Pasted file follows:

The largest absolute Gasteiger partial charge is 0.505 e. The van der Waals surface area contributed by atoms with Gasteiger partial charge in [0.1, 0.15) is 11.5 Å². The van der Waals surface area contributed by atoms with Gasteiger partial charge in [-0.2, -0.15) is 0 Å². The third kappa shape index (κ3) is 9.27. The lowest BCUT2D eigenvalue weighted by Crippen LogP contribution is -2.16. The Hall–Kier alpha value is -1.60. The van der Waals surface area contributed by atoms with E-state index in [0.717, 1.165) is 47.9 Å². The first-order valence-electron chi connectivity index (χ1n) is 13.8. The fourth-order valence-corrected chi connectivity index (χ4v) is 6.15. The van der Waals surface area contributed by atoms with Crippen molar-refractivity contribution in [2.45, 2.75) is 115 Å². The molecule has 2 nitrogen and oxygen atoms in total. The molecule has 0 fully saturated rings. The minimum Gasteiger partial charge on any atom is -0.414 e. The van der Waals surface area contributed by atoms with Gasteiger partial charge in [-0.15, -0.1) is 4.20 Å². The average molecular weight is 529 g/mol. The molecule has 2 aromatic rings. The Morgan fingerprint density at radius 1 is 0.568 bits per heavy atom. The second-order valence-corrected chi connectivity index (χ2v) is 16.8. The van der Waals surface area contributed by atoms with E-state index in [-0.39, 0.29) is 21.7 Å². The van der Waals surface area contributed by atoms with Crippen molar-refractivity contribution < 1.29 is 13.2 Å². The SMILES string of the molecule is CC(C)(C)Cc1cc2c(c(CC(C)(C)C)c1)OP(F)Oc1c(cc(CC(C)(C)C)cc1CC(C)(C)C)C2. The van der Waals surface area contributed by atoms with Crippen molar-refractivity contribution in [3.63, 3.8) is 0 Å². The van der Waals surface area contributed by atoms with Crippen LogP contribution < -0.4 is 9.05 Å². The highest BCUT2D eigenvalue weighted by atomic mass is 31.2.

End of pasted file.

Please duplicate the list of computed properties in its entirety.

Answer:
The largest absolute Gasteiger partial charge is 0.505 e. The van der Waals surface area contributed by atoms with Gasteiger partial charge in [0.1, 0.15) is 11.5 Å². The van der Waals surface area contributed by atoms with Gasteiger partial charge in [-0.2, -0.15) is 0 Å². The third kappa shape index (κ3) is 9.27. The lowest BCUT2D eigenvalue weighted by Crippen LogP contribution is -2.16. The Hall–Kier alpha value is -1.60. The van der Waals surface area contributed by atoms with E-state index in [0.717, 1.165) is 47.9 Å². The first-order valence-electron chi connectivity index (χ1n) is 13.8. The fourth-order valence-corrected chi connectivity index (χ4v) is 6.15. The van der Waals surface area contributed by atoms with Crippen molar-refractivity contribution in [2.45, 2.75) is 115 Å². The molecule has 2 nitrogen and oxygen atoms in total. The molecule has 0 fully saturated rings. The minimum Gasteiger partial charge on any atom is -0.414 e. The van der Waals surface area contributed by atoms with Gasteiger partial charge in [-0.15, -0.1) is 4.20 Å². The average molecular weight is 529 g/mol. The molecule has 2 aromatic rings. The Morgan fingerprint density at radius 1 is 0.568 bits per heavy atom. The second-order valence-corrected chi connectivity index (χ2v) is 16.8. The van der Waals surface area contributed by atoms with E-state index in [-0.39, 0.29) is 21.7 Å². The van der Waals surface area contributed by atoms with Crippen molar-refractivity contribution < 1.29 is 13.2 Å². The SMILES string of the molecule is CC(C)(C)Cc1cc2c(c(CC(C)(C)C)c1)OP(F)Oc1c(cc(CC(C)(C)C)cc1CC(C)(C)C)C2. The van der Waals surface area contributed by atoms with Crippen molar-refractivity contribution in [3.63, 3.8) is 0 Å². The van der Waals surface area contributed by atoms with Crippen LogP contribution < -0.4 is 9.05 Å². The highest BCUT2D eigenvalue weighted by atomic mass is 31.2.